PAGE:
Science does it again. The date in 55 BC on which Julius Caesar is believed to have invaded Britain is wrong. Apparently, the English Channel was flowing the wrong way on the date in question.
On the day which corresponded closely to the traditional date for the invasion, Dr Olson carried out a basic experiment – dropping an apple into the sea off Deal pier at roughly the time of afternoon when Caesar described the fleet moving.
The apple floated south-west towards Dover, suggesting that the Roman fleet could not have travelled up to Deal from Dover on that day.
“The English Channel was flowing the wrong way,” said Dr Olson.
Which begs the question, why an apple? An homage to Sir Isaac Newton or was it just something that Dr Olson had handy at the time?
It’s official. I’m writing again. After a rather prolonged fluey-type thing (not quite the flu, but more than a lily-livered cold), I’ve finally managed to get back into my much-needed work routine. I’ve resigned myself to the knowledge that I probably won’t hit 60,000 words by the end of the month, as I’d planned, and took a great deal of pleasure from the realisation that in spite of the enforced break I had today broken the 50,000 word mark. It would be crazy of me not to be chuffed with that — especially when I’m so happy with the whole tone and feel of the novel.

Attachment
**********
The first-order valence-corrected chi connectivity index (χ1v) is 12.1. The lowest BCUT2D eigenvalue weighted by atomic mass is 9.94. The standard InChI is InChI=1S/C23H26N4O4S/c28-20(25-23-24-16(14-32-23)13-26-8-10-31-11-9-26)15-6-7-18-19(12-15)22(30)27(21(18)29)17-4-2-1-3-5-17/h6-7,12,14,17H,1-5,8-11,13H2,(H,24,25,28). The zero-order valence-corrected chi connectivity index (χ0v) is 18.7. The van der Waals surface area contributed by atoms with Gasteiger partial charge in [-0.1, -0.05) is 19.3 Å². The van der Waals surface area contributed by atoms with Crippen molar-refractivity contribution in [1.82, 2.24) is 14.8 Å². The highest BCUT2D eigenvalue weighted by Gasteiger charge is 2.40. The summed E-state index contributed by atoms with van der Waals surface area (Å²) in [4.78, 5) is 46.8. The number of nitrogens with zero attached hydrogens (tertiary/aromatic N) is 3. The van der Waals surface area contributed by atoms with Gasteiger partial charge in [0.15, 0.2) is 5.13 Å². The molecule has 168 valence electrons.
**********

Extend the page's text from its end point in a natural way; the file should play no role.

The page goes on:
The last few days have been rather blog-less, as you may have noticed. There’s been plenty in the news to get all indignant about (I daren’t even think the word “embryo”, for fear of venting my spleen in the idiotic Cardinal O’Brien’s direction and suffering a self-induced, post-illness apoplexy!), but my energy levels aren’t quite where they need to be, just yet, so I’m behaving myself.
What does such an alien concept entail? Well, largely finishing Isaac Asimov’s The End of Eternity and beginning Ray Kurzweil’s The Singularity Is Near. The former is my first real attempt at reading “proper” science fiction in a long while, and I thoroughly enjoyed it. Asimov’s understanding of the moral/ethical questions behind his “science” was astounding. Plus it’s a bloody good love story.
As for The Singularity Is Near… I’ve just started it, but it promises to be every bit as thought-provoking as the lectures of Kurzweil’s that I’ve so enjoyed.
If I’m quiet, you know why.